Colleague and protege of Lamarck who expanded and defended his evolutionary theories. Geoffroy became a professor of vertebrate zoology at the Muséum d'histoire naturelle at age 21 and initially avoided theoretical issues. Geoffroy's interest in the species question increased after he accompanied Napoleon during a military campaign in Egypt from 1798 through 1801. Unlike the thoroughly materialistic Lamarck, Geoffroy's views had a transcendental flavor and were paralleled by those of German ideal morphologists like Oken. Even though Geoffroy helped Cuvier obtain a position at the Muséum and collaborated with him as late as 1804, the two had a major falling out that erupted into public view with Geoffroy's transformist account of a fossil crocodile in 1825. The two engaged in a famous debate in 1830. Despite the later ascendance of Cuvier's disciples Owen and Agassiz in the 1840's and 50's, during the 1830's Geoffroy's views gained considerable support among radicals in both France and England, including Chambers. A key point of contention between Geoffroy and Cuvier was the unity of plan among all animals: Geoffroy attempted to trace out homologies among vertebrates and invertebrates, whereas Cuvier insisted that four completely different basic plans were imposed on the major branches of animal life. Cuvier's views succeeded in stamping out French evolutionary research throughout the rest of the century by associating transformism with such radical doctrines as materialism, atheism, and spontaneous generation. Geoffroy's 1827 march from Marseille to Paris to deliver a live giraffe to the Jardin du Roi is recounted in Allin's Zarafa.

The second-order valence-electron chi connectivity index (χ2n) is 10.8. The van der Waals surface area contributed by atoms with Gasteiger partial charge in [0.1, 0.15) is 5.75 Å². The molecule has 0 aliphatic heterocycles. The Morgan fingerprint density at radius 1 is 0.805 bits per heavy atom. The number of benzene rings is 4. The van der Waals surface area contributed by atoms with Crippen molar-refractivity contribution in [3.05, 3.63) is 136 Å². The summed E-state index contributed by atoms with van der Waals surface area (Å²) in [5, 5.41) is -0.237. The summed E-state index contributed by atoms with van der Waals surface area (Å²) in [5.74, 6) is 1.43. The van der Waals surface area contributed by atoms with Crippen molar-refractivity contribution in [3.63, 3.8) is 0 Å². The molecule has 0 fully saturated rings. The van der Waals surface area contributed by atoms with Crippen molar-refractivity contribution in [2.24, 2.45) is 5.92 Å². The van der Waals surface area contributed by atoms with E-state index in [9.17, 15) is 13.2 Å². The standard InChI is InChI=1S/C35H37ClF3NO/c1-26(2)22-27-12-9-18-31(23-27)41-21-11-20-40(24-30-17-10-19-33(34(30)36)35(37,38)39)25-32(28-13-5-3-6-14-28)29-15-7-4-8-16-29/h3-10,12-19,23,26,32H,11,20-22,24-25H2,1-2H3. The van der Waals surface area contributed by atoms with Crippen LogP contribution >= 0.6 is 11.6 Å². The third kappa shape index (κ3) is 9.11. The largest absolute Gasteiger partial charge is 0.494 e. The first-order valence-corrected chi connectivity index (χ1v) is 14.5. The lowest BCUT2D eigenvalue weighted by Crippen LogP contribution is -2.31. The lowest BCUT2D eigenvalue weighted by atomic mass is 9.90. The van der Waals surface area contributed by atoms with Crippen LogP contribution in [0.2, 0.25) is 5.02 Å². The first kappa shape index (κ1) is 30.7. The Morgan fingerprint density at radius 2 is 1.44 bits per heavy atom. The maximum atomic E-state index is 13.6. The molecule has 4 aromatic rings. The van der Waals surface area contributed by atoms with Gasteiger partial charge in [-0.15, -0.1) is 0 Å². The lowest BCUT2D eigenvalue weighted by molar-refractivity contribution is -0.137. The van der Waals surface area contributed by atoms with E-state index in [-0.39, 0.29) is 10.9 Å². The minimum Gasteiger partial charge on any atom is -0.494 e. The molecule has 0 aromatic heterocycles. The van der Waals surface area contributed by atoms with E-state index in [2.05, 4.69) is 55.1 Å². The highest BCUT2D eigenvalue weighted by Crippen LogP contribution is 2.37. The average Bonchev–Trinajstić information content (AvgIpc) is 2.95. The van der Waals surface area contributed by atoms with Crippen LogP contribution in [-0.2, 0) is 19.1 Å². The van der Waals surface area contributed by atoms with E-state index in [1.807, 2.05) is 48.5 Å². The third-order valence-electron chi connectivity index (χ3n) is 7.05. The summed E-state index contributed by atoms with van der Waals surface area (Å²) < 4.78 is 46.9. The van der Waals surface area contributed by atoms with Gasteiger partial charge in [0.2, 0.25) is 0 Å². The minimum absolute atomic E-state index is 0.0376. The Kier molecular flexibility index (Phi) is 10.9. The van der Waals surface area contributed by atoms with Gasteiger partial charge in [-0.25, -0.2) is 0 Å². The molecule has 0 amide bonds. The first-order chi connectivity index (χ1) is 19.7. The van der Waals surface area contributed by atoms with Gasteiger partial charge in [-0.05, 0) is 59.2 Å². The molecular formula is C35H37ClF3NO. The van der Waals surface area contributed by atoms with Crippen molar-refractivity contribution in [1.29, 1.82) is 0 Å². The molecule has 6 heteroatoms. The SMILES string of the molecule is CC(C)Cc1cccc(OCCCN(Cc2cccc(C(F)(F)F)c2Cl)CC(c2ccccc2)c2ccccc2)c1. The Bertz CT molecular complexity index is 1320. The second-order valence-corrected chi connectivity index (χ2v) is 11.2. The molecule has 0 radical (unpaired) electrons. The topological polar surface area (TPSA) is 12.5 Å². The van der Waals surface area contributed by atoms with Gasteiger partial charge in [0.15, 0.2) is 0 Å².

Geoffroy in about 1842. From Desmond 1989, p. 285.
Lefalophodon Home - Timeline - Bibliography - Related Sites - Comments & Suggestions